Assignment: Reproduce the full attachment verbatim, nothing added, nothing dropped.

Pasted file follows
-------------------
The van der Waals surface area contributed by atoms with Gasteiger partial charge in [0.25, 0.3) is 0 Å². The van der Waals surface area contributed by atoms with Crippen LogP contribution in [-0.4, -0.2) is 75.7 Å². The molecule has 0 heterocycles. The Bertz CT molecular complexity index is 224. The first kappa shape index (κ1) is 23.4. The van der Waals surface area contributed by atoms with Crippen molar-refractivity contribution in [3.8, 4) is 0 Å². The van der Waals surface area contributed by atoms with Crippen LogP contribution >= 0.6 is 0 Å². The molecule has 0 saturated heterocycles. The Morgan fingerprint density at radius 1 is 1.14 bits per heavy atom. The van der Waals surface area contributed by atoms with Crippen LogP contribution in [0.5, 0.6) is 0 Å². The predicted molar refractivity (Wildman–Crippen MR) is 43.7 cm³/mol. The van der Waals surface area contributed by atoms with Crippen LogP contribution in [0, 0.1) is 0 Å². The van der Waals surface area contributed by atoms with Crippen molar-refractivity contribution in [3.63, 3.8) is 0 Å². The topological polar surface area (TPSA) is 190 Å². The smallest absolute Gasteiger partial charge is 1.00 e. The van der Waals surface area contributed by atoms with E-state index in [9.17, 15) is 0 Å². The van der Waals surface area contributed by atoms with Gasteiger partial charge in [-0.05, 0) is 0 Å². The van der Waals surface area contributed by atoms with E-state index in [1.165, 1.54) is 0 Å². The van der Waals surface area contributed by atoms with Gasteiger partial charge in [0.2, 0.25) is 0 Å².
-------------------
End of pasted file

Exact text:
The van der Waals surface area contributed by atoms with Gasteiger partial charge in [0.25, 0.3) is 0 Å². The van der Waals surface area contributed by atoms with Crippen LogP contribution in [-0.4, -0.2) is 75.7 Å². The molecule has 0 heterocycles. The Bertz CT molecular complexity index is 224. The first kappa shape index (κ1) is 23.4. The van der Waals surface area contributed by atoms with Crippen molar-refractivity contribution in [3.8, 4) is 0 Å². The van der Waals surface area contributed by atoms with Crippen LogP contribution >= 0.6 is 0 Å². The molecule has 0 saturated heterocycles. The Morgan fingerprint density at radius 1 is 1.14 bits per heavy atom. The van der Waals surface area contributed by atoms with Crippen LogP contribution in [0.5, 0.6) is 0 Å². The predicted molar refractivity (Wildman–Crippen MR) is 43.7 cm³/mol. The van der Waals surface area contributed by atoms with Crippen LogP contribution in [0, 0.1) is 0 Å². The van der Waals surface area contributed by atoms with Crippen molar-refractivity contribution in [3.63, 3.8) is 0 Å². The topological polar surface area (TPSA) is 190 Å². The smallest absolute Gasteiger partial charge is 1.00 e. The van der Waals surface area contributed by atoms with E-state index in [9.17, 15) is 0 Å². The van der Waals surface area contributed by atoms with Gasteiger partial charge in [-0.05, 0) is 0 Å². The van der Waals surface area contributed by atoms with E-state index in [1.165, 1.54) is 0 Å². The van der Waals surface area contributed by atoms with Gasteiger partial charge in [0.2, 0.25) is 0 Å².